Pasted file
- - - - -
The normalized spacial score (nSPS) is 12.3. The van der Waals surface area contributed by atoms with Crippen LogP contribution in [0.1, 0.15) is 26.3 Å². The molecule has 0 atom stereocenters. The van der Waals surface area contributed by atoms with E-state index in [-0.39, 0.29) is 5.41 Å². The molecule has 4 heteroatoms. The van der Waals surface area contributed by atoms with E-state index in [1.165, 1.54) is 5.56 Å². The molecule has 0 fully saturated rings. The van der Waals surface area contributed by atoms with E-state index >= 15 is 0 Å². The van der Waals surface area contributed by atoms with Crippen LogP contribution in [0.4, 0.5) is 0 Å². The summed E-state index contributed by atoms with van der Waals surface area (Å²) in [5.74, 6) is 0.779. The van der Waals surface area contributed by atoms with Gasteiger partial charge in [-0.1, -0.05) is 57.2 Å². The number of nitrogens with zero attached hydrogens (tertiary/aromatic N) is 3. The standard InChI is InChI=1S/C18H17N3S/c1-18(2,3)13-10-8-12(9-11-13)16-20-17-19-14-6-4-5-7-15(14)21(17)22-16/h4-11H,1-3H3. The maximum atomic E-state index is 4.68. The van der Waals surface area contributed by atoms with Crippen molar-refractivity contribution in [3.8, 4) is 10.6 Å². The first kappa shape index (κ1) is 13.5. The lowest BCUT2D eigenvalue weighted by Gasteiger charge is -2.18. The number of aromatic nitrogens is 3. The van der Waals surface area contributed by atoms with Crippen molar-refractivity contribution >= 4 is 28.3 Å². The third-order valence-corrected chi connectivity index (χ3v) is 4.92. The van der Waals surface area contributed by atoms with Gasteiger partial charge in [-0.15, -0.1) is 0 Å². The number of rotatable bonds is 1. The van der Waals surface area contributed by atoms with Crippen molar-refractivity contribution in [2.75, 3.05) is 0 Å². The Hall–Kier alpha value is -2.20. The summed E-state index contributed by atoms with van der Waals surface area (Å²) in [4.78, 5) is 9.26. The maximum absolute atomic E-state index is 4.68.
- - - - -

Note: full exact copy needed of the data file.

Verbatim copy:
The normalized spacial score (nSPS) is 12.3. The van der Waals surface area contributed by atoms with Crippen LogP contribution in [0.1, 0.15) is 26.3 Å². The molecule has 0 atom stereocenters. The van der Waals surface area contributed by atoms with E-state index in [-0.39, 0.29) is 5.41 Å². The molecule has 4 heteroatoms. The van der Waals surface area contributed by atoms with E-state index in [1.165, 1.54) is 5.56 Å². The molecule has 0 fully saturated rings. The van der Waals surface area contributed by atoms with E-state index >= 15 is 0 Å². The van der Waals surface area contributed by atoms with Crippen LogP contribution in [0.4, 0.5) is 0 Å². The summed E-state index contributed by atoms with van der Waals surface area (Å²) in [5.74, 6) is 0.779. The van der Waals surface area contributed by atoms with Gasteiger partial charge in [-0.1, -0.05) is 57.2 Å². The number of nitrogens with zero attached hydrogens (tertiary/aromatic N) is 3. The standard InChI is InChI=1S/C18H17N3S/c1-18(2,3)13-10-8-12(9-11-13)16-20-17-19-14-6-4-5-7-15(14)21(17)22-16/h4-11H,1-3H3. The maximum atomic E-state index is 4.68. The van der Waals surface area contributed by atoms with Crippen molar-refractivity contribution in [3.8, 4) is 10.6 Å². The first kappa shape index (κ1) is 13.5. The lowest BCUT2D eigenvalue weighted by Gasteiger charge is -2.18. The number of aromatic nitrogens is 3. The van der Waals surface area contributed by atoms with Crippen molar-refractivity contribution >= 4 is 28.3 Å². The third-order valence-corrected chi connectivity index (χ3v) is 4.92. The van der Waals surface area contributed by atoms with Gasteiger partial charge in [-0.15, -0.1) is 0 Å². The number of rotatable bonds is 1. The van der Waals surface area contributed by atoms with Crippen molar-refractivity contribution in [2.75, 3.05) is 0 Å². The Hall–Kier alpha value is -2.20. The summed E-state index contributed by atoms with van der Waals surface area (Å²) in [4.78, 5) is 9.26. The maximum absolute atomic E-state index is 4.68.